In a Presbyterian church, elders make decisions for the local congregation, through a ruling body called the Kirk Session (Latin. sessio from sedere "to sit"). The members of the Session are the minister (short for "minister of the Word and Sacrament", sometimes called a "teaching elder"), and the other elders (sometimes called "lay elders" or "ruling elders"). The elders are persons chosen from among the congregation and ordained this for service. Beyond that, practices vary: sometimes elders are elected by congregation, sometimes appointed by the Session, some denominations ordain elders for life, others have fixed terms.

Ministers are also elders - and are equal in status - but have a distinct ordination and distinct function. They are the primary preachers and teachers, celebrants of sacraments, and usually preside over the Session (chair). In theory, the minister is not the head of the Session - typically enjoying only a casting vote. (In reality, the minister is often regarded as 'the leader'). Technically, Presbyterian churches do not distinguish between clergy and laity - all are God's people and all are priests - simply exercising different functions.

The English word, "priest" is derived by way of the Old English word prester from the Greek word, "presbyteros" (elder), from which the English language also has the word, "presbyter" . However, as with the words "bishop" and "clergy", the word "priest" is not normally used by Presbyterians to describe the office of any elder.

In Presbyterianism there are sometimes further distinctions between the minister and the other elders. Some denominations of Presbyterians consider the minister to be a member of the presbytery (i.e. the regional assembly of the church), rather than of the local congregation. Other Presbyterian denominations enrol the ministers as members of their congregations.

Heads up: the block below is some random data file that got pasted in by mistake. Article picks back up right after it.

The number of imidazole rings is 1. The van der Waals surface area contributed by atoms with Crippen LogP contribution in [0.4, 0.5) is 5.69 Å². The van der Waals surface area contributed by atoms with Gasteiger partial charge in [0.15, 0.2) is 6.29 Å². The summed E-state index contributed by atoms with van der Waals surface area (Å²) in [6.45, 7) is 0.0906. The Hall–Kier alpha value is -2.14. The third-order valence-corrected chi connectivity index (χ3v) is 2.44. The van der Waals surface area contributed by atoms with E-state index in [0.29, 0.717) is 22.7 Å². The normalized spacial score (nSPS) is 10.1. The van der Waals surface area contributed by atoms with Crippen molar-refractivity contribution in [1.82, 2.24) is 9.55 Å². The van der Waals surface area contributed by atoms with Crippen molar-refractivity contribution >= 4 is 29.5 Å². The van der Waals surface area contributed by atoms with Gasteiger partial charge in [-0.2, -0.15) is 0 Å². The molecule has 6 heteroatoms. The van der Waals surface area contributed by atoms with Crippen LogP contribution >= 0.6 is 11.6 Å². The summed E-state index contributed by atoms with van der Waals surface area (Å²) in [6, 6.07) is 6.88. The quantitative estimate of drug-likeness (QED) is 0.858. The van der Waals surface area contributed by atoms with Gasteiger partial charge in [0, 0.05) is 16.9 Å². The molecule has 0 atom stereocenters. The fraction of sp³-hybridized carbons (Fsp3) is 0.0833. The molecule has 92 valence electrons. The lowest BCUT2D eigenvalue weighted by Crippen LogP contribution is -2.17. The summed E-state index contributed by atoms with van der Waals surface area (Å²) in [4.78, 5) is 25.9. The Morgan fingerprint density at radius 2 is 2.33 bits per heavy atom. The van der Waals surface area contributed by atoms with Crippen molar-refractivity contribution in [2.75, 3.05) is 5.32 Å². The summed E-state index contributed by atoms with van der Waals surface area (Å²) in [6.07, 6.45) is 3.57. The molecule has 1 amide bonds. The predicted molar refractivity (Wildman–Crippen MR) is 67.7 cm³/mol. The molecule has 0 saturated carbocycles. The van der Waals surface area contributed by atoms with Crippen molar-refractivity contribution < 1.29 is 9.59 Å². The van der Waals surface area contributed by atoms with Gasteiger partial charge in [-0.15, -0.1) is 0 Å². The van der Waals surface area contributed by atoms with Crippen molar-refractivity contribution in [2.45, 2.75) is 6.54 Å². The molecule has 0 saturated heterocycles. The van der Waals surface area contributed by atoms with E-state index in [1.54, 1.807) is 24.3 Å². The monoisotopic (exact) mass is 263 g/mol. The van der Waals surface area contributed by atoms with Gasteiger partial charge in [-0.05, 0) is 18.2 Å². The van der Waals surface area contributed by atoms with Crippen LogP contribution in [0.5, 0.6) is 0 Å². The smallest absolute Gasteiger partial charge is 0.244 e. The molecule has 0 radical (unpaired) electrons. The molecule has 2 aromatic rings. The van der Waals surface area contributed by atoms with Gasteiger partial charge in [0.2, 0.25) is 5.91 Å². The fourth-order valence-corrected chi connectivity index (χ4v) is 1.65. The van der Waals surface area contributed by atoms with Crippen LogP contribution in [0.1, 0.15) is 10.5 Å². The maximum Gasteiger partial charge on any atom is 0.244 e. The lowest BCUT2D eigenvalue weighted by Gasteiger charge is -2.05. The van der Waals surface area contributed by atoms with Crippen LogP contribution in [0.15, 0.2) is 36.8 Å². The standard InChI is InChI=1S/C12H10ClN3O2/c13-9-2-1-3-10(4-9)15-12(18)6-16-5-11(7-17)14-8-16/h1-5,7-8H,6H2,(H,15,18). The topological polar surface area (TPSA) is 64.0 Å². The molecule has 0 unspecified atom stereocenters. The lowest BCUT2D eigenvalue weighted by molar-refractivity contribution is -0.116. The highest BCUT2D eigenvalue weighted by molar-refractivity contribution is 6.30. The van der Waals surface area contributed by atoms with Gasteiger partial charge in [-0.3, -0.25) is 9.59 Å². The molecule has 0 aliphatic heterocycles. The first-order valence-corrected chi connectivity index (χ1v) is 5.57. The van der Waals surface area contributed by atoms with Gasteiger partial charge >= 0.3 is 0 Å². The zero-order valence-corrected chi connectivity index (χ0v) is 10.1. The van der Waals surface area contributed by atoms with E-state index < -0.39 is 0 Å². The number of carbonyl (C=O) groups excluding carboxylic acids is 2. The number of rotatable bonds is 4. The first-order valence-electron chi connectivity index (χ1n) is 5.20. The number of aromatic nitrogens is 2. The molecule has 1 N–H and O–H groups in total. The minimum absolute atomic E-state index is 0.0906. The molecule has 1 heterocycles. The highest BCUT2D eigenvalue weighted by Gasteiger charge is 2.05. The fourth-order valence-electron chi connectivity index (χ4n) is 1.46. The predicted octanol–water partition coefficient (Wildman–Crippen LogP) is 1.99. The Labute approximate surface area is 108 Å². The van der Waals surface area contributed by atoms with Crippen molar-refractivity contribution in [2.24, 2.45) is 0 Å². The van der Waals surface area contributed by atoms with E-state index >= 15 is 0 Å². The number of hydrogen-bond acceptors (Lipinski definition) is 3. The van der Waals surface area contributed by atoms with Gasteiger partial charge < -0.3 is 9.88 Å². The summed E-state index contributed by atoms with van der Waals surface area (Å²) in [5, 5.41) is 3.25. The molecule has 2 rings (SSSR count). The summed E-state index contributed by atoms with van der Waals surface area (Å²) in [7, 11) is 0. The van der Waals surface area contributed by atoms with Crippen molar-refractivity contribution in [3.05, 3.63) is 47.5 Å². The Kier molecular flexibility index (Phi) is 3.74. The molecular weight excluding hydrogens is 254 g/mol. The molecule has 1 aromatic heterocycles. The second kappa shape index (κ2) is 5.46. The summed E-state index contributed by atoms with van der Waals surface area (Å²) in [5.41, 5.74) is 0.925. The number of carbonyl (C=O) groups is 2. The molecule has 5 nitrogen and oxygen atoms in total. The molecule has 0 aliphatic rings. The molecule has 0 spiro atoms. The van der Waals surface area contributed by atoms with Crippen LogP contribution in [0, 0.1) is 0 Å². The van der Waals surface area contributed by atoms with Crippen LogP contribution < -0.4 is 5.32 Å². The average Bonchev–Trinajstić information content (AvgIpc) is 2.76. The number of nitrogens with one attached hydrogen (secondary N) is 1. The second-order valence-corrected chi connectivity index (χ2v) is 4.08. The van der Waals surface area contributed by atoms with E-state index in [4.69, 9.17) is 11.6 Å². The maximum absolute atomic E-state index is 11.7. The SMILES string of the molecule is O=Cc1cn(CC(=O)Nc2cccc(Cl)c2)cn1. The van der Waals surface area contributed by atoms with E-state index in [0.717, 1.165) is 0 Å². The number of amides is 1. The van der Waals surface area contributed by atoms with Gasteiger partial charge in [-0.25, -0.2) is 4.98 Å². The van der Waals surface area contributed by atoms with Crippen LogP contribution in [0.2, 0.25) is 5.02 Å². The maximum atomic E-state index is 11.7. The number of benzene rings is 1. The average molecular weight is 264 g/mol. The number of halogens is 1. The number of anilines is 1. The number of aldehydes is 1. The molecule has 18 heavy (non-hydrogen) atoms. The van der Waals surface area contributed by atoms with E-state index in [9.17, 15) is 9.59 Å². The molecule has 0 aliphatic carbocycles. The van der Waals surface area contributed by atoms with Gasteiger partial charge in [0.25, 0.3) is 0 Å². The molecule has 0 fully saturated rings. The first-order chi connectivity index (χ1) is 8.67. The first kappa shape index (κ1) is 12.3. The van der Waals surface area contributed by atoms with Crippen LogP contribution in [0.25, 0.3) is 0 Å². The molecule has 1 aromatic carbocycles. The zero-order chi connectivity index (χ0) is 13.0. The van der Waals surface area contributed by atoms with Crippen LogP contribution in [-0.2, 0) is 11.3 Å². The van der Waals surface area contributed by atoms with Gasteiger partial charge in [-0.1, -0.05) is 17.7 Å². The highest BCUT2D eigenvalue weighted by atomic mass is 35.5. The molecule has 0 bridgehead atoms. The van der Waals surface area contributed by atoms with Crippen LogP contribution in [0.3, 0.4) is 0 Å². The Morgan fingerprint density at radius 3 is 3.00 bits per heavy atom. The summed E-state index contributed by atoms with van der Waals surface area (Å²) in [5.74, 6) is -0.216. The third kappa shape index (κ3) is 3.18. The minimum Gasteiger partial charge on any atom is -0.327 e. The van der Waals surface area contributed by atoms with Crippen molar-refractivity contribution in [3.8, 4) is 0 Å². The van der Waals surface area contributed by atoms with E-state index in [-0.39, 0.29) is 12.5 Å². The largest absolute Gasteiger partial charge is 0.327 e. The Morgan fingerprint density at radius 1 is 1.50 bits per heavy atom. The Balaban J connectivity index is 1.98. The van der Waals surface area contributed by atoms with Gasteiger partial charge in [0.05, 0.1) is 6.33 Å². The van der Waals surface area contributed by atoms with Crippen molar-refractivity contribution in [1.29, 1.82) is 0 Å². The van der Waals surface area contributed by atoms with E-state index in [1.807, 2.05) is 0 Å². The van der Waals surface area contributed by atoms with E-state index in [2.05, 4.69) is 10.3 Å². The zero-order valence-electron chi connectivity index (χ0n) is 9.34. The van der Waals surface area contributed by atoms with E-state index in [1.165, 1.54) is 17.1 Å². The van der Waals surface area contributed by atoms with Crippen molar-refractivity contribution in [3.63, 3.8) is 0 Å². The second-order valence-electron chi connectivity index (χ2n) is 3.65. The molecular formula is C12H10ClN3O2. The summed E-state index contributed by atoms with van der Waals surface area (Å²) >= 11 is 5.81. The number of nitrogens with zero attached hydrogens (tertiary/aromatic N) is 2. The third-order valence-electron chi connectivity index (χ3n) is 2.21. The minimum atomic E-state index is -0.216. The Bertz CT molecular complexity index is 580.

The office of deacon has different meanings among different Presbyterian churches. In some churches deacons exercise responsibility from practical matters (finance and fabric)- either separately or together with the elders. Other churches have similar offices but use different designations.

In Presbyterianism congregations are united under the leadership of the regional presbytery (sometimes called a Classis). Presbyteries, in turn, may be under the jurisdiction of higher courts (synods, or General Assemblies). These courts again are composed of presbyters (elders and ministers) drawn from the congregations.

Until the 20th century, only men had been eligible for the office of "teaching" elder (minister of the word and sacrament) or "ruling" elder, world-wide. This is widely not the case, any longer; although, it is usually considered a demarcation issue, distinguishing "liberal" from "conservative" churches with Presbyterian government.

Also see

External link

World Alliance of Reformed Churches (